Something's rotten in the state of Denmark

Tuesday, November 09, 2004

What exit polls can reveal

Mystery Pollster has a much better explanation of the role of exit polls and their role, or lack thereof, in any irregularities.

Key lines:

"Exit polls are certainly a powerful tool in uncovering vote fraud, when it exists. If, as some allege, a particular type of voting equipment was used to perpetuate a wide scale deception last week, the raw exit poll data could help reveal it. I’m dubious about these claims, to say the least, but that’s my opinion. Those who disagree are right to press the exit pollsters for more answers."

"Regarding the exit poll results captured at various times of the evening: We may know the time they appeared on a given website, but we do not know how old those tabulations were when they were posted, and more important, we do not know the extent to which any given sample was corrected to conform with the actual vote."

and this is the kicker:

"Although the data now in the public domain is not much help, the raw data puts the exit pollster in a strong position to evaluate some of the speculation about vote fraud. If, for example, someone tampered with tabulations from touch screen voting machines that lacked a paper trail, then an analysis of the poll data should show a greater discrepancy in precincts with such machines.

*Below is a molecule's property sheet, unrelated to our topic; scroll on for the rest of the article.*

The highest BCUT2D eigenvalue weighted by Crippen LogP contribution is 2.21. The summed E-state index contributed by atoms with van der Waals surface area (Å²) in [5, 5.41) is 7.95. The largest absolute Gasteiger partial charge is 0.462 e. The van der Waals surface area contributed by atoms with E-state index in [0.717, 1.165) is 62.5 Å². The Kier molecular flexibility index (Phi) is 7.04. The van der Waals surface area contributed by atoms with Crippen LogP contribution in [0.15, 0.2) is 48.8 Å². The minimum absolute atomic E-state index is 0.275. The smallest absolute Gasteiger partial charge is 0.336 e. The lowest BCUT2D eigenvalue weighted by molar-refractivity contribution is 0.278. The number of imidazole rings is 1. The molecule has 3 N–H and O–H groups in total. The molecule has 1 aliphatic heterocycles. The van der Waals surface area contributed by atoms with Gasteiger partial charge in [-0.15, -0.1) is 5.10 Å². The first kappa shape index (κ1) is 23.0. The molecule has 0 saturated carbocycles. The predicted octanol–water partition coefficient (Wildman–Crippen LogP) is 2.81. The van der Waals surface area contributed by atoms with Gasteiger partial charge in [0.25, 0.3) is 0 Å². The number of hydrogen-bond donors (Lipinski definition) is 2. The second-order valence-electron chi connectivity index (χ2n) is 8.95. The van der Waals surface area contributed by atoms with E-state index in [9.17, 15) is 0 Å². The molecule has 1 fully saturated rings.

A New York Times article that appeared last Friday implies that such an analysis has already occurred. The National Election Pool (NEP) officials that conducted the exit polls wrote a report to debrief their clients on the apparent mishap. The Times article said their report “debunked” the theory of a fraudulent vote count, but did not elaborate. As far as I know, that report has not been made public.

Skeptics are certainly right to want to see the data behind that conclusion. As should be obvious, the raw data is under the control of the organizations -- ABC, CBS, CNN, FOX, NBC and the Associated Press – that collectively own it. In past years they have deposited the raw data at the archives of the Roper Center, where it is available for analysis to the general public. Mr. Kaus is right: It would be relatively easy for a major network or newspaper to use the raw exit poll data to debunk – or at least explore – the claims of voter fraud. I’m all for it."

So am I.

As for why Mystery Pollster is dubious about fraud? Only because he thinks that the pollsters behind the exit polls would be quicker to save their reputation if they sensed that their exit polls were accurate and the voting results were wrong. For me, that's not enough.